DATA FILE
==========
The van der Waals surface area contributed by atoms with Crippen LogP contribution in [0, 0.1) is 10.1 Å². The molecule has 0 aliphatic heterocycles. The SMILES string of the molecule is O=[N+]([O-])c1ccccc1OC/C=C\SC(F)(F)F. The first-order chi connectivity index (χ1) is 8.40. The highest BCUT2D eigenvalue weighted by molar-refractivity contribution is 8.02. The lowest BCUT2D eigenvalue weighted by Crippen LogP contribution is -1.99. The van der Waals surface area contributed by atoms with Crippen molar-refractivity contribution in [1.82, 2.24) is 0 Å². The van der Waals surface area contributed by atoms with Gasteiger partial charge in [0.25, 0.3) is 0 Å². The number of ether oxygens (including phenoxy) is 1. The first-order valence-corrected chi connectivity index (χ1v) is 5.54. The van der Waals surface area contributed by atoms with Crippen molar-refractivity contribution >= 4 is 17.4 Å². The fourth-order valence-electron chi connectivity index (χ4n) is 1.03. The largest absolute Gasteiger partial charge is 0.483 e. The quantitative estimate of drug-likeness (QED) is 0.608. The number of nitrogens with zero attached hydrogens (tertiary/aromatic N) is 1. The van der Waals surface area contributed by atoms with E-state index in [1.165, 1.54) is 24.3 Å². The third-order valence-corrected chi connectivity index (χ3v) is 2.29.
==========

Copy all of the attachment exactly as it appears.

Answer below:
The van der Waals surface area contributed by atoms with Crippen LogP contribution in [0, 0.1) is 10.1 Å². The molecule has 0 aliphatic heterocycles. The SMILES string of the molecule is O=[N+]([O-])c1ccccc1OC/C=C\SC(F)(F)F. The first-order chi connectivity index (χ1) is 8.40. The highest BCUT2D eigenvalue weighted by molar-refractivity contribution is 8.02. The lowest BCUT2D eigenvalue weighted by Crippen LogP contribution is -1.99. The van der Waals surface area contributed by atoms with Crippen molar-refractivity contribution in [1.82, 2.24) is 0 Å². The van der Waals surface area contributed by atoms with Gasteiger partial charge in [0.25, 0.3) is 0 Å². The number of ether oxygens (including phenoxy) is 1. The first-order valence-corrected chi connectivity index (χ1v) is 5.54. The van der Waals surface area contributed by atoms with Crippen molar-refractivity contribution >= 4 is 17.4 Å². The fourth-order valence-electron chi connectivity index (χ4n) is 1.03. The largest absolute Gasteiger partial charge is 0.483 e. The quantitative estimate of drug-likeness (QED) is 0.608. The number of nitrogens with zero attached hydrogens (tertiary/aromatic N) is 1. The van der Waals surface area contributed by atoms with E-state index in [1.165, 1.54) is 24.3 Å². The third-order valence-corrected chi connectivity index (χ3v) is 2.29.